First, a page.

More than 13 years after “Friends” ended, the romantic entanglements among the six Central Perk dwellers remain a favorite subject for fans — one recent debate explored whether Rachel should’ve ended up with Joey rather than Ross.
However, “Friends” co-creator David Crane disagrees with that theory.
“Ross had to end up with Rachel,” he told TODAY. “It’s ‘Friends’! If you’ve seen the pilot, that’s the show. If we had delivered anything else, I think people would have been really unsatisfied. In the eighth season where you had the Joey/Rachel storyline, part of what was great about it was that it was so wrong. They weren’t meant to be together. They loved each other; they were great friends. And it really showed a wonderful deeper side to Joey, in particular, but at the end of the day, it’s Ross and Rachel. As he says, ‘It’s you, Rach.’ That’s the show!”
So when it came time for the finale, it was important not to disappoint viewers.
“We talked about ‘Oh, Ross and Rachel don’t quite get together or maybe we imply that they will down the road,’” he said. “But you know what? People have hung in there for 10 years waiting for this moment. Give it to them. The goal was to do it in a way that you didn’t see where we were going, and it was kind of surprising, all the airport stuff.”
“I think Joey was a really good guy,” added Crane, who with partner Jeffrey Klarik created Showtime’s “Episodes,” which stars Matt LeBlanc. “It was interesting because when (Joey) was first conceived, he was a ladies’ man. But with the three women, he never hit on any of the women around him. They were his friends and he was their big brother. And his heart was always in the right place.”
Of course, Joey and Phoebe could’ve made a delightfully quirky couple, but Crane said that would’ve been too easy.
“At that point when we even considered it, Monica was with Chandler and we were like ‘Well, that’s too tidy. Stop it,’” he said.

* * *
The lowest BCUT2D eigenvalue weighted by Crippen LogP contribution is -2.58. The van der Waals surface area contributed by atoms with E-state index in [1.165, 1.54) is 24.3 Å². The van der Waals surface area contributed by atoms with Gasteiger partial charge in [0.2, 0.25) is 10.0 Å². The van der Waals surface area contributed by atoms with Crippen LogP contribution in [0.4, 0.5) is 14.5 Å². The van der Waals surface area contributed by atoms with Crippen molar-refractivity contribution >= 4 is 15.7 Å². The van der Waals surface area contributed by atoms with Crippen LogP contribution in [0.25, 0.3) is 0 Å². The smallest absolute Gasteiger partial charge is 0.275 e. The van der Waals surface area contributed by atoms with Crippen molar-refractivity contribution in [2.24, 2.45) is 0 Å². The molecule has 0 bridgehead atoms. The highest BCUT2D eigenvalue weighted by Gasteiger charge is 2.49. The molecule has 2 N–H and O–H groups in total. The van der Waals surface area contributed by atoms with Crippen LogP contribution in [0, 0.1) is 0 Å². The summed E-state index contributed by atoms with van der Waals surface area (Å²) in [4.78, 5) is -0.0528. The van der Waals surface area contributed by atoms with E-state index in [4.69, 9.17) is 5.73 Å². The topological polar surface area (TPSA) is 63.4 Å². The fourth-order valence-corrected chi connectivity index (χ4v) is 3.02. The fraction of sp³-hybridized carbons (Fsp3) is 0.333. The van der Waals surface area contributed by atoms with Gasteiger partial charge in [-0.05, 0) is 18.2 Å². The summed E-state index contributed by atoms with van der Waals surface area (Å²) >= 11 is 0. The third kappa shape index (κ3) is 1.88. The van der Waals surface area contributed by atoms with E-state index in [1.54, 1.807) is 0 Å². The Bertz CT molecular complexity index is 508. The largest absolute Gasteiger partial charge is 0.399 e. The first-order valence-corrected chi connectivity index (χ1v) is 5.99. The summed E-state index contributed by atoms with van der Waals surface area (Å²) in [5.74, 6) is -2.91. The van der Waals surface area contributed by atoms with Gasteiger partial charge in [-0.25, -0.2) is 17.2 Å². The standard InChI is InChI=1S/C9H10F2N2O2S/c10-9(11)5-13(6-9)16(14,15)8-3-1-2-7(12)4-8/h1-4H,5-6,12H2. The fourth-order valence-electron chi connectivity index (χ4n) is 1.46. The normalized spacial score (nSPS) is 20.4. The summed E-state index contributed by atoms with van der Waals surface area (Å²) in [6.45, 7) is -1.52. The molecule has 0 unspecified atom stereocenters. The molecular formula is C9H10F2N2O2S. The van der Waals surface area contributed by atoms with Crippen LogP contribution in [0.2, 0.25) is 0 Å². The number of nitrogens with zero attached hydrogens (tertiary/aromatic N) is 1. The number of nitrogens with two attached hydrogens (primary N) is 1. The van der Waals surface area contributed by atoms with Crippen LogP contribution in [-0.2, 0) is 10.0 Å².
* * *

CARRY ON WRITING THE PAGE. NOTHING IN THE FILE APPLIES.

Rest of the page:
While Ross and Rachel were meant to be from the very beginning, Chandler’s marriage to Monica wasn’t part of the original plan.
“When we were originally conceiving the show, we actually thought that Monica and Joey might become a thing and then we cast it, and just went ‘that’s not the right energy’ because now they’re faces and they’re people,” said Crane, who explained that Monica’s character was supposed to be tougher. “Janeane Garofalo was sort of a prototype.”
“Witty and sarcastic and biting,” Klarik added. “And so that was a nice idea to have that dynamic with the ladies’ man and this tough chick.”
But when LeBlanc and Courteney Cox were cast, “They both became softer and realer,” Crane said.
LeBlanc plays a satirical version of himself on “Episodes,” which ends its five-season run Oct. 8 — but showrunners Crane and Klarik say the actor is nothing like his arrogant alter-ego on the clever comedy.
"They share the same face and the same name, and that’s really the extent of it,” said Klarik. “He’s as much like Matt LeBlanc as he is like Joey. He is an actor and people lose sight of that because he’s so proficient and so good at it that you can’t tell where one ends and the other begins.”
“For all those years, people thought Matt’s really like Joey and he’s nothing like Joey,” Crane said. “And now on our show where he’s playing this totally horrendous version of himself, they go, ‘That’s what he’s really like.' And he’s just a really good actor.”
However, there is one similarity between the real LeBlanc and Joey Tribbiani.
“Women are crazy about him,” Klarik pointed out. “I mean he really has to hit them off with a … we’ll be driving in London and cars will pull up to our car and there are dark windows. But somehow people sense his presence. And the window will come down and they’ll go ‘Hey Joey! How you doin'?’ And he’s always so gracious — the best acting I think he does is when he acts kind of surprised and smiles for selfies and stuff.”
The pair said LeBlanc has been good-natured about the show’s premise from the start.
“We laid out the concept, which is that there are these two British writers who come over here and they have a lead British actor who’s this elegant, erudite, Royal Shakespeare kind of actor and the American network insists that they fire that guy and hire Matt,” said Crane. “When we pitched it, we were a little nervous.”
“He said ‘So, wait, I’m the punchline?’” said Klarik. “And we said yes. And he said ‘As long as it’s a funny punchline, I’m OK with it.’ And he’s been that way ever since. He comes to the set prepared. He’s so low-key and magnanimous. He wants everybody to feel like they belong and they’re equal and there’s no star stuff. He’s pretty impressive.”
Much like “Friends,” “Episodes” nimbly balances humor with more poignant moments.
“One of the things I love about ‘Episodes’ is that it’s got a huge heart and you can have a really funny scene that has an emotional ending to it and vice versa,” said Crane. “You can have a really dramatic scene and then we undercut it with something really funny.”
The "Episodes" finale airs Sunday at 10 p.m. on Showtime.